Rising opioid use during pandemic heightens need for safe drug disposal
UH Pharmacy professor receives $3.3 million grant for safe medication disposal education, research
Credit: University of Houston
During the global coronavirus pandemic, the opioid crisis in the United States “has grown into a much more complicated and deadly drug overdose epidemic,” according to a new report by the American Medical Association (AMA). Combined with the fact that one-third of teens who used drugs for the first time began by using a prescription drug for non-medical purposes, the need to dispose of medications in the home has amplified.
“A significant part of prescription drug misuse starts close to home, and with more families living intergenerationally due to COVID-19, it’s more important than ever to dispose of unused and unwanted prescription controlled- substance medications,” said Doug Thornton, director of the University of Houston Prescription Drug Misuse Education and Research (PREMIER) Center and assistant professor of pharmaceutical health outcomes and policy.
Thornton has received a $3.34 million supplement from the Texas Targeted Opioid Response program on his grant to expand education and training on medication single-use disposal systems. The kits are one-time use, safe disposal systems that deactivate drugs, preventing misuse and protecting the environment.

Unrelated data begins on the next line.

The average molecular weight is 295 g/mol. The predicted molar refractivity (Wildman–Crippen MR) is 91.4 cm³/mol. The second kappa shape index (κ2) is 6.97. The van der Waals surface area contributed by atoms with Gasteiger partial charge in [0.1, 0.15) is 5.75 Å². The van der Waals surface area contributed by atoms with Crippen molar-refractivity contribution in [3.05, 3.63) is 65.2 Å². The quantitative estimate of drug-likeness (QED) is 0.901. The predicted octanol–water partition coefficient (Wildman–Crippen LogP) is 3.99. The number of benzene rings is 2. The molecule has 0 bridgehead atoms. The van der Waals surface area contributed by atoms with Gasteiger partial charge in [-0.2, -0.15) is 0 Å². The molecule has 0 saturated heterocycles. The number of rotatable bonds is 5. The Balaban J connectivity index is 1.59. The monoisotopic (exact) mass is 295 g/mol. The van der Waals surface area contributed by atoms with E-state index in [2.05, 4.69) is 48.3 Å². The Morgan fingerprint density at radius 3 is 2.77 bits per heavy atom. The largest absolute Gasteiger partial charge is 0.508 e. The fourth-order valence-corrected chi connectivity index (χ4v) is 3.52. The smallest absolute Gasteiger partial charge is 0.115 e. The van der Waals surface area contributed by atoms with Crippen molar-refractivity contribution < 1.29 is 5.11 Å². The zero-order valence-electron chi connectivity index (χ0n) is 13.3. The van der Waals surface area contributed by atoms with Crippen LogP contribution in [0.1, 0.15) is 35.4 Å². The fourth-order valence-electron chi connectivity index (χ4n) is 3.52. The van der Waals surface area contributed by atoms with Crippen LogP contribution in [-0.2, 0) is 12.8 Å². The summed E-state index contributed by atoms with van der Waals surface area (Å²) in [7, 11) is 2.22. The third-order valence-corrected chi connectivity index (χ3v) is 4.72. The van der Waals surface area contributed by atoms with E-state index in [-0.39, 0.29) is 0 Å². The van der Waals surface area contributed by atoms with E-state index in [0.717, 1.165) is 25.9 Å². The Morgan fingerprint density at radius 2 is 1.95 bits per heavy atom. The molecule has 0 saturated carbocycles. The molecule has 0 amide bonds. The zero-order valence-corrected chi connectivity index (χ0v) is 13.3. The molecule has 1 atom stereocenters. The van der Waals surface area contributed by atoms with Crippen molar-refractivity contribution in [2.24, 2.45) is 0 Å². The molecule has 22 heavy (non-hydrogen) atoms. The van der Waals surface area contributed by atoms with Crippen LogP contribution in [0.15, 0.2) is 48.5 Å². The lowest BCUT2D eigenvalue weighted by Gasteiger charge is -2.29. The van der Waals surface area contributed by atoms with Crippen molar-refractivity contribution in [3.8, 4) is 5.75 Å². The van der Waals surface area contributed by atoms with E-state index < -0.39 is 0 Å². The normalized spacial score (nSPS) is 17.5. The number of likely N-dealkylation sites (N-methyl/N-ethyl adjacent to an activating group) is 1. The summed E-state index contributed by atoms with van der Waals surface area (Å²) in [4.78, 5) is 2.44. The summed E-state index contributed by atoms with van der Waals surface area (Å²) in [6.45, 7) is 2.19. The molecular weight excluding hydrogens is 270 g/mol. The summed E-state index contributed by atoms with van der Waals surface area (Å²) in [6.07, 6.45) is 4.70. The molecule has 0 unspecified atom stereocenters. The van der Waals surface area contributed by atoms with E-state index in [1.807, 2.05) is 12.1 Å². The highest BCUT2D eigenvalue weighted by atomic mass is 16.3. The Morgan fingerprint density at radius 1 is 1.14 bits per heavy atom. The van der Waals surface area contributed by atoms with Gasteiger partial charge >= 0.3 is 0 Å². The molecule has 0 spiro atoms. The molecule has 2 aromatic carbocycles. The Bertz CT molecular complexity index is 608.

In the first phase of the project and until the pandemic hit, Thornton’s group helped community partners provide the single-use disposal systems at 498 different events throughout Texas that had over 36,000 people in attendance. They have also distributed them to fire departments and community pharmacies.
In this next phase, he will develop more targeted distribution methods and compare them to find which groups were most effective in distributing the kits and why.
“We want to establish some best practices of the top performers so we can continuously improve our distribution,” said Thornton. “We’re taking the extra step to examine what events are the most successful and how can we help facilitate the better use of these products by patients, so they’re not used inappropriately or not used at all.”
Thornton’s team includes Matthew Wanat, clinical associate professor of pharmacy practice; Danielle Campbell and Jessica Price of PREMIER; Tamara Al Rawwad, post-doctoral fellow; and graduate and professional pharmacy students Shweta Bapat, Tyler Varisco, Vaishnavi Tata and Callie Downs.